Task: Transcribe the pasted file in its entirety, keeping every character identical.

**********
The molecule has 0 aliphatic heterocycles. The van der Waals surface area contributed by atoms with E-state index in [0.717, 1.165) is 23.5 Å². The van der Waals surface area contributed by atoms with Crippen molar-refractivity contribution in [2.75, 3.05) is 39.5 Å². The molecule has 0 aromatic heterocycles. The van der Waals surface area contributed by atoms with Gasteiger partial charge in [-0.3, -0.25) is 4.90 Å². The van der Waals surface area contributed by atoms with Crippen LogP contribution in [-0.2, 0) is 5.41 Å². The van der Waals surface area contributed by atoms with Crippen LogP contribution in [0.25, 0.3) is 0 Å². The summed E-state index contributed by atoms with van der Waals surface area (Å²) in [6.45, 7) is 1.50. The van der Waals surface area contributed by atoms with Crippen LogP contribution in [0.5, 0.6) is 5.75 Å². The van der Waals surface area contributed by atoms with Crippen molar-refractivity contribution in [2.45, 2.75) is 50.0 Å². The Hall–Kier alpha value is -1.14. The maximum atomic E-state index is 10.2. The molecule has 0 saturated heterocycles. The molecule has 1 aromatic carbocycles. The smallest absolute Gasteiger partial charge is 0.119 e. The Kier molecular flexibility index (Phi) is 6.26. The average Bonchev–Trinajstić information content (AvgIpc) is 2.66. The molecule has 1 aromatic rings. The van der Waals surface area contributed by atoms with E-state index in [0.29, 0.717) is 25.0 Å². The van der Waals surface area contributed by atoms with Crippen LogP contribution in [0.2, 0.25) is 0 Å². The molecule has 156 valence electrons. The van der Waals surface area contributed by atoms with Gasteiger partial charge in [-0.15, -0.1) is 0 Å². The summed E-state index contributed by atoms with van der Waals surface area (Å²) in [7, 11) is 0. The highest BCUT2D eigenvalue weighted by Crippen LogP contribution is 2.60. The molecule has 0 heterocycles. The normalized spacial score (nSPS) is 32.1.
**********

The molecule has 0 aliphatic heterocycles. The van der Waals surface area contributed by atoms with E-state index in [0.717, 1.165) is 23.5 Å². The van der Waals surface area contributed by atoms with Crippen molar-refractivity contribution in [2.75, 3.05) is 39.5 Å². The molecule has 0 aromatic heterocycles. The van der Waals surface area contributed by atoms with Gasteiger partial charge in [-0.3, -0.25) is 4.90 Å². The van der Waals surface area contributed by atoms with Crippen LogP contribution in [-0.2, 0) is 5.41 Å². The van der Waals surface area contributed by atoms with Crippen LogP contribution in [0.25, 0.3) is 0 Å². The summed E-state index contributed by atoms with van der Waals surface area (Å²) in [6.45, 7) is 1.50. The van der Waals surface area contributed by atoms with Crippen LogP contribution in [0.5, 0.6) is 5.75 Å². The van der Waals surface area contributed by atoms with Crippen molar-refractivity contribution in [2.45, 2.75) is 50.0 Å². The Hall–Kier alpha value is -1.14. The maximum atomic E-state index is 10.2. The molecule has 0 saturated heterocycles. The molecule has 1 aromatic carbocycles. The smallest absolute Gasteiger partial charge is 0.119 e. The Kier molecular flexibility index (Phi) is 6.26. The average Bonchev–Trinajstić information content (AvgIpc) is 2.66. The molecule has 1 aromatic rings. The van der Waals surface area contributed by atoms with E-state index in [0.29, 0.717) is 25.0 Å². The van der Waals surface area contributed by atoms with Crippen LogP contribution in [0.2, 0.25) is 0 Å². The molecule has 156 valence electrons. The van der Waals surface area contributed by atoms with Gasteiger partial charge in [-0.15, -0.1) is 0 Å². The summed E-state index contributed by atoms with van der Waals surface area (Å²) in [7, 11) is 0. The highest BCUT2D eigenvalue weighted by Crippen LogP contribution is 2.60. The molecule has 0 heterocycles. The normalized spacial score (nSPS) is 32.1.